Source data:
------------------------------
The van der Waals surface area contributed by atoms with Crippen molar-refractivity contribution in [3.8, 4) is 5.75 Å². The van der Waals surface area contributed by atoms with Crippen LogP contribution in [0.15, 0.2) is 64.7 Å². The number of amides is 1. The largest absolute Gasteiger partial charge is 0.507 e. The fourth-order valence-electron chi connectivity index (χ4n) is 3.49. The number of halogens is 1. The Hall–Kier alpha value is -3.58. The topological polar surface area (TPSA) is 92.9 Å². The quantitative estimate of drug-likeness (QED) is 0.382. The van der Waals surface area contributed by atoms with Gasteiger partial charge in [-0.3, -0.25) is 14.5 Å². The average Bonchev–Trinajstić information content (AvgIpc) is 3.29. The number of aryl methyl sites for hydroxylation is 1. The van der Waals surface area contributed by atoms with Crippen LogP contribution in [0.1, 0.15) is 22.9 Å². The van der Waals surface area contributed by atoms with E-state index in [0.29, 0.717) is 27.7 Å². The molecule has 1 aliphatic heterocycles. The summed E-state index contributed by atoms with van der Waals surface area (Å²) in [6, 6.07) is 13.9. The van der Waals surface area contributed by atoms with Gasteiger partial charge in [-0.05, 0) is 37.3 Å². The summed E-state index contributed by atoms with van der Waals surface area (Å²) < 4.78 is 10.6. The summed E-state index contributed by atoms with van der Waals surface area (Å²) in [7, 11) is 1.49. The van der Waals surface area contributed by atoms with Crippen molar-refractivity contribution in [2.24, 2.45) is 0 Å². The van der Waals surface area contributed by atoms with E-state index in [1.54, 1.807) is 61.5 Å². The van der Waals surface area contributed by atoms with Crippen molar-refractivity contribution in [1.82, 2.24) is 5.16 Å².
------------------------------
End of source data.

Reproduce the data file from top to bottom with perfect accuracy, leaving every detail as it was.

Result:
The van der Waals surface area contributed by atoms with Crippen molar-refractivity contribution in [3.8, 4) is 5.75 Å². The van der Waals surface area contributed by atoms with Crippen LogP contribution in [0.15, 0.2) is 64.7 Å². The number of amides is 1. The largest absolute Gasteiger partial charge is 0.507 e. The fourth-order valence-electron chi connectivity index (χ4n) is 3.49. The number of halogens is 1. The Hall–Kier alpha value is -3.58. The topological polar surface area (TPSA) is 92.9 Å². The quantitative estimate of drug-likeness (QED) is 0.382. The van der Waals surface area contributed by atoms with Gasteiger partial charge in [-0.3, -0.25) is 14.5 Å². The average Bonchev–Trinajstić information content (AvgIpc) is 3.29. The number of aryl methyl sites for hydroxylation is 1. The van der Waals surface area contributed by atoms with Crippen LogP contribution in [0.1, 0.15) is 22.9 Å². The van der Waals surface area contributed by atoms with E-state index in [0.29, 0.717) is 27.7 Å². The molecule has 1 aliphatic heterocycles. The summed E-state index contributed by atoms with van der Waals surface area (Å²) in [6, 6.07) is 13.9. The van der Waals surface area contributed by atoms with Gasteiger partial charge in [-0.05, 0) is 37.3 Å². The summed E-state index contributed by atoms with van der Waals surface area (Å²) < 4.78 is 10.6. The summed E-state index contributed by atoms with van der Waals surface area (Å²) in [7, 11) is 1.49. The van der Waals surface area contributed by atoms with Crippen molar-refractivity contribution in [2.24, 2.45) is 0 Å². The van der Waals surface area contributed by atoms with E-state index in [1.54, 1.807) is 61.5 Å². The van der Waals surface area contributed by atoms with Crippen molar-refractivity contribution in [1.82, 2.24) is 5.16 Å².